I’m equal parts excited and anxious. We got the package a couple of days ago, and I’ve been sitting with it and digesting. I’m writing this as I prepare for a week long trip into the BC wilderness. I’m bringing a copy of the challenge package to fully go through and think about while beside a fire and taking in some inspiration. When I get back, I’m going to go through it with the WC Canada team and others, and get a really strong idea of what I’m going to do. At the end of the day all I want to do is make Canada proud. We are a family of cold hands and warm hearts, people who are good at what we do but humble enough not to ever admit it – I just hope I can do you all proud.
What is your favourite type of wine, beer and spirit to drink?
Wine is a Chablis, Riesling, or Nebbiolo, Beer is a Saison, and Spirit is Peated Whisky or Blanco Tequila
What are your thoughts on the current state of BC’s restaurant/bar industry?
When it comes to the talent here – I’m constantly impressed. Bar, wine and food minds are a really special commodity that, for one reason or another, Vancouver has managed to cultivate and import at an impressive rate. It’s no surprise to me that we’ve seen a lot of success in the last few years on global competition stages. I think we are also very blessed with the demographic makeup of our city. One way that cultures start to build bridges and connect to each other is through food, and I think that Vancouver is a prime example of different ethnic groups making a strong and important impact on the city’s culinary and cultural fabric. Additionally, having this crazy natural bounty around us is so special. The availability of ingredients like Spot Prawn, Uni, fresh stone fruit, Salmon, and the wild herbs around us makes my mind whirl.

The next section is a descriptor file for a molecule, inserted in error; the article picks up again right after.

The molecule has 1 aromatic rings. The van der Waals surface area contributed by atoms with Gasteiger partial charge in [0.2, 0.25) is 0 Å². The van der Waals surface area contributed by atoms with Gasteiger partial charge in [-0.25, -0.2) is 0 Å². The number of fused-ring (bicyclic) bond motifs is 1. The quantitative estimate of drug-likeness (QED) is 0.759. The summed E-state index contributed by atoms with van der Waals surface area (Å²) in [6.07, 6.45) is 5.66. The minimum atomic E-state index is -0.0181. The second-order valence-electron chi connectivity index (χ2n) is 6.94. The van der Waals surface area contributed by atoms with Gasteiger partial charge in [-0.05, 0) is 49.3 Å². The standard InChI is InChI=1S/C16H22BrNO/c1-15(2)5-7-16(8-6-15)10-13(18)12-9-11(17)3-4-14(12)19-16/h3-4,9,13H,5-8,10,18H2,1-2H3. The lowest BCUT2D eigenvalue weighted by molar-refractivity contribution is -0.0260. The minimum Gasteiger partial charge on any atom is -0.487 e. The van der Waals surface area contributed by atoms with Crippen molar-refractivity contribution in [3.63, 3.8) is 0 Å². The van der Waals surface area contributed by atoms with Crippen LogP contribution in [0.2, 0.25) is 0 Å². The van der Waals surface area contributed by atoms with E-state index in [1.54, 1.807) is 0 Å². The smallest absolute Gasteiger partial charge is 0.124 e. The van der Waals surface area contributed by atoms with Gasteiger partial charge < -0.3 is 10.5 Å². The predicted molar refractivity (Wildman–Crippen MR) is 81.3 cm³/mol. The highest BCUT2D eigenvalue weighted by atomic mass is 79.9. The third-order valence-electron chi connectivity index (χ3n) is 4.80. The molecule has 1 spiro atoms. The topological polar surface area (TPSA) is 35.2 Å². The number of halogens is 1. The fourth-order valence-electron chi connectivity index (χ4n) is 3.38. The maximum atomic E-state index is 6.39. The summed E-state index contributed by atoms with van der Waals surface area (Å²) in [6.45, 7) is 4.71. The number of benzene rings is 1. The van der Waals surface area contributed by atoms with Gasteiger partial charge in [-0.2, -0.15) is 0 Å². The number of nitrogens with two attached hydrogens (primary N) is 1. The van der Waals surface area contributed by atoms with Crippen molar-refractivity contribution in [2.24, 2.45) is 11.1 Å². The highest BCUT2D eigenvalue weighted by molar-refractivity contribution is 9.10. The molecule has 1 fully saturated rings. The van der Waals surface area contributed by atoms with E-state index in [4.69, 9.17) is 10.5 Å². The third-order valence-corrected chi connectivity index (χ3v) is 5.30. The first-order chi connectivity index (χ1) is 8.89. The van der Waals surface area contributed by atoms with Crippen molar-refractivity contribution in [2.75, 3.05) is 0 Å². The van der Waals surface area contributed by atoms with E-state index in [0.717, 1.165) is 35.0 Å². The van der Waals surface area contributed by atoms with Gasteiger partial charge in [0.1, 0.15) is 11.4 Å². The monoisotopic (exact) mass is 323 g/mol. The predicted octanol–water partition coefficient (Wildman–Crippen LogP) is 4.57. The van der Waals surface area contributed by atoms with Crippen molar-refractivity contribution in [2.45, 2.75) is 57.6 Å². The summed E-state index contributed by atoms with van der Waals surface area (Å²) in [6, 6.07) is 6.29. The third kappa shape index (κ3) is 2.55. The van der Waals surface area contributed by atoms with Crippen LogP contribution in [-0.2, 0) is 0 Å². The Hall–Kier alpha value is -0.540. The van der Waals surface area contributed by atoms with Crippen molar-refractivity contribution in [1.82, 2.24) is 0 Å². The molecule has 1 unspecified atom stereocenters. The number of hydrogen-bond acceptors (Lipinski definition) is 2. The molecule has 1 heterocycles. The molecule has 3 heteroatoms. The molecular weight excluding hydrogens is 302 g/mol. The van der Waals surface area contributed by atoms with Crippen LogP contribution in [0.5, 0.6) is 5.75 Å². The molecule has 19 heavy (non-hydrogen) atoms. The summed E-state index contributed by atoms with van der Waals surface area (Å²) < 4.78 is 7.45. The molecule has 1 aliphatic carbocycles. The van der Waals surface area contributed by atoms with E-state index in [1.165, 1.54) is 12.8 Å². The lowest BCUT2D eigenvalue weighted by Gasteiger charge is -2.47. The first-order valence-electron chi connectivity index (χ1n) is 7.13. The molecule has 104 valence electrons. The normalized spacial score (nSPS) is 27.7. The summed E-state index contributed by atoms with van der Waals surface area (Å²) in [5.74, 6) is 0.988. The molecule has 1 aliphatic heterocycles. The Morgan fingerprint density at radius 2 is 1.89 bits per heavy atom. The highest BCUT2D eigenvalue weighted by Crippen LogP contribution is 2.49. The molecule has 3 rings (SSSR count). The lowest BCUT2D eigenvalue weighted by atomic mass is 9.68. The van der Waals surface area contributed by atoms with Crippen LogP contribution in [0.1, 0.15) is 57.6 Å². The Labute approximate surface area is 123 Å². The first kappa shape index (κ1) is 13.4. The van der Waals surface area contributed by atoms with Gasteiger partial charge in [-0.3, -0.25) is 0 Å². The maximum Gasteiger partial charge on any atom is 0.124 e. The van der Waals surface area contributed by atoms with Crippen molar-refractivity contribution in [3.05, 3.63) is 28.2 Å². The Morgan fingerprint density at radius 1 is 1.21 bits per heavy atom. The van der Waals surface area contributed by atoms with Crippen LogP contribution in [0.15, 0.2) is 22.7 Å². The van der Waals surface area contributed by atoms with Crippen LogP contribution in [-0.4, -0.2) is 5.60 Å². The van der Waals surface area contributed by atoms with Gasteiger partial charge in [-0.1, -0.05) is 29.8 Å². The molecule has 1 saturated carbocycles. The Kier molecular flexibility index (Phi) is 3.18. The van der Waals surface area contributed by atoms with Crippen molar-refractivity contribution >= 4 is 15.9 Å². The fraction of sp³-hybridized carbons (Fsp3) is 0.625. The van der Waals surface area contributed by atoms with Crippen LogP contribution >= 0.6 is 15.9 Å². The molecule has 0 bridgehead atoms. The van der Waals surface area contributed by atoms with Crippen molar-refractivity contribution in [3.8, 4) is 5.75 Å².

However, the price, availability, and government control of spirits and wine can be a challenge. For a city that is growing its name on the world stage, I still find it hard to get access to things like Yellow Chartreuse and Fino Sherry on the regular, not to mention the fact that there is zero rhum agricole in our market.
Name some of your favourite Vancouver restaurants?
Original Guu on Thurlow (our first Vancouver date spot), Danbo, Di Beppe, Tojo’s, Ask For Luigi, Lobby Lounge Raw Bar (Taka is a G), Peppino’s, Dinesty AND Dynasty. Also, I don’t know if it counts, but our diet has a heavy dose of Oyama in it too
Where do you see yourself, career-wise, in five years?
I always have such a hard time answering these questions. Does “no clue” suffice? If I was told that 5 years ago I’d be in the position I’m in now, I certainly wouldn’t have believed it. My goal is to work hard and strive to do better for myself, my team, and the people around me. That mantra has worked well for me so far – I intend to continue doing exactly that.
Now, again that being said, maybe I’ll be running that Zeppelin cocktail bar… so, somewhere above the High Sierras?
What are your three all-time favourite spirits?
Scotch Whisky, Agave Spirits, Rum Agricole
Describe the different challenges you sometimes face in running the Botanist Bar program?